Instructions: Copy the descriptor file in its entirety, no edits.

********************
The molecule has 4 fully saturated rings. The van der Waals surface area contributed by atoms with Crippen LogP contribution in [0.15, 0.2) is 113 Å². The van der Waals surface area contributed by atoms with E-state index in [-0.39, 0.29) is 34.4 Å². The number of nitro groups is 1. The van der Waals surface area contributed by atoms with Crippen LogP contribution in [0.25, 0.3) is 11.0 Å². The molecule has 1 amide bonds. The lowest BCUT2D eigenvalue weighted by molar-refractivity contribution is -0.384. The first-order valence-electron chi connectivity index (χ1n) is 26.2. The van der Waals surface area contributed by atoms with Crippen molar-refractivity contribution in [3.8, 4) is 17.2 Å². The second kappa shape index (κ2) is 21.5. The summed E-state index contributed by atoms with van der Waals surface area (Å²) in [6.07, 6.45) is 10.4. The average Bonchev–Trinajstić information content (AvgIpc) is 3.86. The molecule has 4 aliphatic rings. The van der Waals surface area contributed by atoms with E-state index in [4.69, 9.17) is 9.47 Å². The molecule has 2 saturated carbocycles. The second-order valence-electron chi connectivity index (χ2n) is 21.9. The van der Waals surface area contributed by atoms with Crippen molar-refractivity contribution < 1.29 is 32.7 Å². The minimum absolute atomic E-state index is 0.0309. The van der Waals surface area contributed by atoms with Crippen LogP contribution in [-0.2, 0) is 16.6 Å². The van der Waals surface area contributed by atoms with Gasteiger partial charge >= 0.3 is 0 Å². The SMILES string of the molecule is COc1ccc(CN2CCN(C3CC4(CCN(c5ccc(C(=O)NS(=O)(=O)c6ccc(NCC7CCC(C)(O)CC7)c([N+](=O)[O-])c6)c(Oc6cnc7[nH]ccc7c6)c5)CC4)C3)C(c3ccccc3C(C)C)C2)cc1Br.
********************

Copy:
The molecule has 4 fully saturated rings. The van der Waals surface area contributed by atoms with Crippen LogP contribution in [0.15, 0.2) is 113 Å². The van der Waals surface area contributed by atoms with E-state index in [-0.39, 0.29) is 34.4 Å². The number of nitro groups is 1. The van der Waals surface area contributed by atoms with Crippen LogP contribution in [0.25, 0.3) is 11.0 Å². The molecule has 1 amide bonds. The lowest BCUT2D eigenvalue weighted by molar-refractivity contribution is -0.384. The first-order valence-electron chi connectivity index (χ1n) is 26.2. The van der Waals surface area contributed by atoms with Crippen molar-refractivity contribution in [3.8, 4) is 17.2 Å². The second kappa shape index (κ2) is 21.5. The summed E-state index contributed by atoms with van der Waals surface area (Å²) in [6.07, 6.45) is 10.4. The average Bonchev–Trinajstić information content (AvgIpc) is 3.86. The molecule has 4 aliphatic rings. The van der Waals surface area contributed by atoms with E-state index in [4.69, 9.17) is 9.47 Å². The molecule has 2 saturated carbocycles. The second-order valence-electron chi connectivity index (χ2n) is 21.9. The van der Waals surface area contributed by atoms with Crippen molar-refractivity contribution < 1.29 is 32.7 Å². The minimum absolute atomic E-state index is 0.0309. The van der Waals surface area contributed by atoms with Crippen LogP contribution in [-0.2, 0) is 16.6 Å². The van der Waals surface area contributed by atoms with Gasteiger partial charge >= 0.3 is 0 Å². The SMILES string of the molecule is COc1ccc(CN2CCN(C3CC4(CCN(c5ccc(C(=O)NS(=O)(=O)c6ccc(NCC7CCC(C)(O)CC7)c([N+](=O)[O-])c6)c(Oc6cnc7[nH]ccc7c6)c5)CC4)C3)C(c3ccccc3C(C)C)C2)cc1Br.